You drink, and they drive

Tony shore towns Avalon and Stone Harbor embrace new jitney service.

Posted: July 29, 2013

AVALON, N.J. - Where to begin?

Bar break, 1:23 a.m., jitney at the curb. The air has turned cool. The bridge is flooded. Bud Lights at Jack's have risen from $1 to $2 to $3.

A slow Thursday night is about to bust wide open.

"I'm on a mother-effing jitney," bellows the plaid-shirted, khaki-pantsed man with the Christie-esque physique. Time stands still - the tide pauses, slices of pizza hang an inch from mouths - as he commences a bumpy lap dance on a Penn State senior half his age seated in the front row. "I'm robbing the rich, the poor, and the middle."

He is a banker gone wild, in a town full of them, just trying to make it home on the newest amenity in the affluent vacation paradise of Stone Harbor and Avalon, one straight out of Atlantic City: the jitney.

"Erin go bragh, b-," snarls the Irish guy in capri pants in the back corner of the jitney, manned by the unflappable Frank Becktel of @jitneyguy Twitter fame (followers ride free!). Jitney Guy would later tweet: "Last night in Avalon, an Irish dude in Capri pants was less than gentlemanly to the young ladies on my Jitney. Yes, Capri pants."

Hallelujah, the prayers of the bleached, bronzed, and wedge-shoed partying set have been answered: Leave the Volvos and Land Rovers at the beach house and paint the town as red as your sunburn.

Make those DUIs just a thing in your own personal - reduced to careless driving - rearview mirror.

"So many of my friends could have been saved," mused Harris Schmerling, who is working on the island this summer. "The jitney saved me."

"The jitney is our savior!" echoed his friend Ryan Cipriani, 22.

"Is this 109th yet?" wailed one of the other Penn Staters between hiccups and Pirates-vs.-Phillies trash talk. "I just want offffff the jitney."

Indeed, for $4 a ride, $2 before 11 p.m., not including side deals, DUIs have declined sharply in both towns on Seven Mile Island.

As for the drivers, they get to leave the grim march of the casino worker and what's left of the shrinking day-tripper crowd in Atlantic City - that's who's riding those jitneys - and live it up on tipsy island.

À la Eddie Money

In Atlantic City, the full jitney's not singing "Man-eater" at 2 a.m.

"It's like Disneyland for drunks," said Frank Daley, riding with brother Sam in from Chicago, at the end of their night. Son Derek Daley, 37, had headed home hours before, in time to catch the $2 fee.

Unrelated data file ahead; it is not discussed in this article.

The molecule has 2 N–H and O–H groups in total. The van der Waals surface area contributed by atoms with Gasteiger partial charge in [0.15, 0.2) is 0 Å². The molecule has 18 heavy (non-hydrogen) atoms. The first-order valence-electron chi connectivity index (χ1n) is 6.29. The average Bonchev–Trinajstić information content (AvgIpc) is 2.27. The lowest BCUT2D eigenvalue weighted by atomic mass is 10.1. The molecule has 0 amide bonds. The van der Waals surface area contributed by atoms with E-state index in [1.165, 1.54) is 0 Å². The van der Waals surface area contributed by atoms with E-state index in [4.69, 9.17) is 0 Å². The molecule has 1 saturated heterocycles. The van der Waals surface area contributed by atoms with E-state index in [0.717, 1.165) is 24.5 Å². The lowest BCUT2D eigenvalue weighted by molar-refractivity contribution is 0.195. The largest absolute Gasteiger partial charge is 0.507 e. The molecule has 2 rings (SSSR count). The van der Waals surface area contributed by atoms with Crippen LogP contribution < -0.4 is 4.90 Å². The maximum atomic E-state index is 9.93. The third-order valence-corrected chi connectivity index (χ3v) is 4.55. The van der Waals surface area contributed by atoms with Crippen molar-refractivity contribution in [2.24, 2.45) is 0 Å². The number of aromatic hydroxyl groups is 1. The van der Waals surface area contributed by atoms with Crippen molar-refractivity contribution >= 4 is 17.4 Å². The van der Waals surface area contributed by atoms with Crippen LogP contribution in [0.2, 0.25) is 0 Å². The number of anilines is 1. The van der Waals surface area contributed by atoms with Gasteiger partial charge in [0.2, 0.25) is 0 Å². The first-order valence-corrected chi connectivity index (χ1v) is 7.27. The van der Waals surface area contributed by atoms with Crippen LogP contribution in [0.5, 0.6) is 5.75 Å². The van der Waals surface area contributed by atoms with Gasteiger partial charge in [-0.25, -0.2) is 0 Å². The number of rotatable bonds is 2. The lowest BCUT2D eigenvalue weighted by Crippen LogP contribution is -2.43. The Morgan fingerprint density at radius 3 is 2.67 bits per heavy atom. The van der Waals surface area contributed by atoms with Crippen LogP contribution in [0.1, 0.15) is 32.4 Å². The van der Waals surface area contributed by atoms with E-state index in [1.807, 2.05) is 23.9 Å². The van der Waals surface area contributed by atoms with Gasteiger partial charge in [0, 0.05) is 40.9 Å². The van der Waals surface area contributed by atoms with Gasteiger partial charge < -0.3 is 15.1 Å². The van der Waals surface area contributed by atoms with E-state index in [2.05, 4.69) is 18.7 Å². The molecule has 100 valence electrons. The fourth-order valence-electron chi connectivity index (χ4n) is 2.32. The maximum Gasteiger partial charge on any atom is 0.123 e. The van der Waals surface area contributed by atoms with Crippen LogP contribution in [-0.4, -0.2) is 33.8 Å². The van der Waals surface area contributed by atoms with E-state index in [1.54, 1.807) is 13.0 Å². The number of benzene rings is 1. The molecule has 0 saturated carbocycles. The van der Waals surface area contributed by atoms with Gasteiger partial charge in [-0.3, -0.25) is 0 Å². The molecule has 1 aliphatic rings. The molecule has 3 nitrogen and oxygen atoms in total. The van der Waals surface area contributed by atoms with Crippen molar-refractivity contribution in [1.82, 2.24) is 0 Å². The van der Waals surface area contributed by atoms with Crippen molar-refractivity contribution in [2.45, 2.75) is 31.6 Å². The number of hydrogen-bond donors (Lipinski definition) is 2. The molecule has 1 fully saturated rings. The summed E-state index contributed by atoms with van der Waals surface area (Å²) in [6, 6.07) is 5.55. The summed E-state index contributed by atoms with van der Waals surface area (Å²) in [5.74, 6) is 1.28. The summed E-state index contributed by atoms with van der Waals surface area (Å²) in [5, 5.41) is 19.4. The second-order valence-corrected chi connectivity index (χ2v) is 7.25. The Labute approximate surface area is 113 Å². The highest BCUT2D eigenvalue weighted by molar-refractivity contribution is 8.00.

Stone Harbor Police Chief Paul Reynolds said DUIs in June and July were down from 13 last year to five so far this year.

"I know the officers were telling me they've seen less traffic during bar break, 1:30 and 3 a.m.," he said. "It's been a long time coming."

Avalon Police Chief William McCormick said DUIs since Memorial Day weekend were down from 15 last year to eight this year.

"Urinating in public is down by 12," McCormick added in an e-mail.

The dudes in their Docksiders have been known to sing, to the tune of Eddie Money's "Take Me Home Tonight": " Jitney home tonight. I don't wanna drink and drive, let's do it right. Be my little jitney."

Smoother

The jitneys - workhorses in Atlantic City since 1915 - made their debut last year in Sea Isle City and agreed to add Avalon and Stone Harbor this year. Jitneys are privately owned and operated but cooperate on schedules through an association.

Jitney association president Tom Woodruff says the party atmosphere has been a welcome change. It has also encouraged tourists to visit more places in one night. They're leaving the Princeton headed for Jack's, or circling round to Fred's.

And as Becktel will point out, Dune Drive is a lot smoother ride than forever-waiting-to-be-paved Pacific Avenue in Atlantic City.

In tony Stone Harbor, there's even the occasional tip. "In Atlantic City," Woodruff said, "if you give a driver a tip, you could have played that in blackjack or a slot machine."

Stone Harbor tried a trolley that never caught on, and the bars tried their own buses that were not cost-effective and required too much effort. They reached out to the jitneys, which are trying to make up for slow business in Atlantic City.

For the epic Jitney Guy, who has ridden his Twitter presence to an "exponential" uptick in private-party hires, not to mention Hurricane Sandy fame by photographing a piece of the Atlantic City Boardwalk that washed up on his front yard, the night had been mostly a bust - until last call, when the marketers, financiers, and Woody Allen-quoting preppy crowd roared aboard.

Becktel equips his jitney with party lights and a Bluetooth sound system popular with his teenage fan base. He assiduously avoids anyone who appears imminently in puke danger, but will circle back to check on them.

For sisters Paige Murtagh, 23, and Brittan, 30, Jitney Guy agreed to a ride to the base of the bridge to Sea Isle City, where police officers OKd their walking over (cars were banned because of the flooding caused by heavy rain).

The jitneys are not allowed to go between islands due to the weight limit of the bridge, much to the dismay of would-be island- and bar-hoppers.

At 12:56 a.m., the sisters met up with Abdul, another jitney driver on the other side. "He was so nice to call another Sea Isle jitney," Paige said by phone. She vowed to travel back to Avalon in time to flag him down again, but, alas, the Dead Dog in Sea Isle gets out later than Jack's in Avalon, and that connection was never made.

Still, it was, in the end, an indelible evening.

As Becktel, manning @jitneyguy, tweeted: "To my everlasting dismay, I never forget a dude in Capri Pants."


Contact Amy S. Rosenberg at 609-823-0453 or arosenberg@phillynews.com, or follow on Twitter and Instagram @amysrosenberg.

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